In the preferred embodiment, the priority of the interrupts IRQ 0 through IRQ 23 is modified such as that indicated in FIG. 4, such that the time sensitive communication devices comprising the expansion cards 67 through 71 designated by interrupts IRQ 16 through IRQ 23 are given higher interrupt priority than interrupts IRQ 1 through IRQ 15. The net result of the use of the additional interrupts IRQ 16 through IRQ 23, as well as the reassignment of the new priority for all of the interrupts, IRQ 0 through IRQ 23, is that the central processor 73, upon receipt of interrupts via the coprocessor 84, is able to immediately service the expansion cards 67 through 71 with a total bypass of the operating system being utilized on the central processor 70. As such, when any of the devices attached to the expansion card 67 through 71 or, more particularly, the interrupt lines IRQ 16 through IRQ 23 request servicing, that request will be honored by the central processor 73 prior to any other request made through interrupts IRQ 1 through IRQ 15. As such, when the time sensitive expansion cards 67 through 71 request servicing, the system insures an immediate response from the central processor 73 to the cards 67 through 71 which response is facilitated by the coprocessor 84 and processor 73 which are independent of the operating system or software that is running upon the central processing unit 73.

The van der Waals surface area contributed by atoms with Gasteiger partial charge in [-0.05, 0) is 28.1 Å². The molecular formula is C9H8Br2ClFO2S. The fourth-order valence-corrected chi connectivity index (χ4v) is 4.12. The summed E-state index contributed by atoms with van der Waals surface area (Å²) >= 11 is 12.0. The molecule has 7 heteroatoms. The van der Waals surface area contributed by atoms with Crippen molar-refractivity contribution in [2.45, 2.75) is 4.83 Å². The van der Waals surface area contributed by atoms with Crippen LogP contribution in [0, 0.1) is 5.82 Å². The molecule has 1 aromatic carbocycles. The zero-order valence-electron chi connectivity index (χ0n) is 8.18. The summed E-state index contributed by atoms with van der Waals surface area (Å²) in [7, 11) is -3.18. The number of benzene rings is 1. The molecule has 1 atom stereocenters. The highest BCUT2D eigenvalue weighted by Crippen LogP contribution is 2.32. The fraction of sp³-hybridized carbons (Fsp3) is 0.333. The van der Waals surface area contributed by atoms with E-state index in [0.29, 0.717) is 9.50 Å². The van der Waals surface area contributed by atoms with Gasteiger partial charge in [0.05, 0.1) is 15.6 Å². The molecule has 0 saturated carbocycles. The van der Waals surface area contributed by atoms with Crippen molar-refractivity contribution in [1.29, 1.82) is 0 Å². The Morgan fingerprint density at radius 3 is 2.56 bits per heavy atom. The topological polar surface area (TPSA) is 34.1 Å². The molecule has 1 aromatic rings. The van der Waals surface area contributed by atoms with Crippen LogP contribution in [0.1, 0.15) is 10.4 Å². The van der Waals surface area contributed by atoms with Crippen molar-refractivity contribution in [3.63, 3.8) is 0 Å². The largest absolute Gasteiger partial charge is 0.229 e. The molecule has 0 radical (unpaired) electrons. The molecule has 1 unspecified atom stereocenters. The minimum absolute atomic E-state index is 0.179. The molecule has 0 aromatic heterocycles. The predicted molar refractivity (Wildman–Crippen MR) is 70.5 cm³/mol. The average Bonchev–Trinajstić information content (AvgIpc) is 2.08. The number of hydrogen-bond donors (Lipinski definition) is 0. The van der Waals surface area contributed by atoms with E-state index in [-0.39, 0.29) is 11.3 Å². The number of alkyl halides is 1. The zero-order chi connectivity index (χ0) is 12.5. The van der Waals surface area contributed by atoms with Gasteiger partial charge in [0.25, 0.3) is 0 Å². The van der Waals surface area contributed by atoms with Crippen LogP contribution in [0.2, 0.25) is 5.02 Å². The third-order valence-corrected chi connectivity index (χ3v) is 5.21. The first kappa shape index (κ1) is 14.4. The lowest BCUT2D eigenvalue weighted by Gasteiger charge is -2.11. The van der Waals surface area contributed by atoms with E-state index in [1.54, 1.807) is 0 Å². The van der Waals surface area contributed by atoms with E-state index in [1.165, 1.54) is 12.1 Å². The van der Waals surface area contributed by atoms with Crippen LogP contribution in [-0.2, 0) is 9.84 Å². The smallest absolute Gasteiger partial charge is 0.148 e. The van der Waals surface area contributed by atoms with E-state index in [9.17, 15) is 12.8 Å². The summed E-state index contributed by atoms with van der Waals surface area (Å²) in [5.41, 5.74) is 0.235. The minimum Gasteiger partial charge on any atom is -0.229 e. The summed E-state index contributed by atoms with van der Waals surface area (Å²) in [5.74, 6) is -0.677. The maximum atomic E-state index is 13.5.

In view of each of the expansion cards 67 through 71 having its own interrupt line IRQ 16 through IRQ 23, respectively, each of the expansion cards 67 through 71 may be preset when installed upon the workstation 10, utilizing conventional hardwire technology and/or dip switch settings. However, in all instances, the expansion cards 67 through 71 provide hardware interrupts which, with the specific system architecture, isolates the operating system running on the central processor 73 upon a service request made by any of the expansion cards 67 through 71 to allow the time sensitive communication programs utilized on the expansion cards 67 through 71 to control the system and their requests and usage of central processor time. As such, the operating system of the work station 10 or its applications will not interfere with any communication device. Similarly, when no request is made for servicing by the expansion card 67 through 71, the processor 73 is controlled in a conventional manner by the operating system to run desired tasks of the central processor 73 without interference from the communication devices attached to the expansion cards 67 through 71.